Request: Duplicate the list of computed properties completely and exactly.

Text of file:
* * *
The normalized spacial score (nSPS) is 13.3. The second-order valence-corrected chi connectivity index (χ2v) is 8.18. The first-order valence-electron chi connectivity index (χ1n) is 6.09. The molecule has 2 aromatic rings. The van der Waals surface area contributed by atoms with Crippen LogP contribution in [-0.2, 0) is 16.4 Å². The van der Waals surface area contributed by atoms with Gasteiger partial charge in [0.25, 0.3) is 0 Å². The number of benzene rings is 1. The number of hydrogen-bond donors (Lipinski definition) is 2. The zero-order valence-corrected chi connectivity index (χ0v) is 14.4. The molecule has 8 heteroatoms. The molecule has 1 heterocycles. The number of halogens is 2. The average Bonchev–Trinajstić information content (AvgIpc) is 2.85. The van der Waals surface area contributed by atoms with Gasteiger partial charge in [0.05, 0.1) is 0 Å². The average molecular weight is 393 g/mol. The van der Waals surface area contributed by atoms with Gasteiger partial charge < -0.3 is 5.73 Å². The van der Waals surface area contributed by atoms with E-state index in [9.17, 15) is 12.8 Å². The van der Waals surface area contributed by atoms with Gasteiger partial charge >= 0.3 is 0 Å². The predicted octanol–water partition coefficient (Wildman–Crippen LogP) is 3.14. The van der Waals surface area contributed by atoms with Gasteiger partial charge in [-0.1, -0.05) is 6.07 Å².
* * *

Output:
The normalized spacial score (nSPS) is 13.3. The second-order valence-corrected chi connectivity index (χ2v) is 8.18. The first-order valence-electron chi connectivity index (χ1n) is 6.09. The molecule has 2 aromatic rings. The van der Waals surface area contributed by atoms with Crippen LogP contribution in [-0.2, 0) is 16.4 Å². The van der Waals surface area contributed by atoms with Gasteiger partial charge in [0.25, 0.3) is 0 Å². The number of benzene rings is 1. The number of hydrogen-bond donors (Lipinski definition) is 2. The zero-order valence-corrected chi connectivity index (χ0v) is 14.4. The molecule has 8 heteroatoms. The molecule has 1 heterocycles. The number of halogens is 2. The average Bonchev–Trinajstić information content (AvgIpc) is 2.85. The van der Waals surface area contributed by atoms with Gasteiger partial charge in [0.05, 0.1) is 0 Å². The average molecular weight is 393 g/mol. The van der Waals surface area contributed by atoms with Gasteiger partial charge < -0.3 is 5.73 Å². The van der Waals surface area contributed by atoms with E-state index in [9.17, 15) is 12.8 Å². The van der Waals surface area contributed by atoms with Gasteiger partial charge >= 0.3 is 0 Å². The predicted octanol–water partition coefficient (Wildman–Crippen LogP) is 3.14. The van der Waals surface area contributed by atoms with Gasteiger partial charge in [-0.1, -0.05) is 6.07 Å².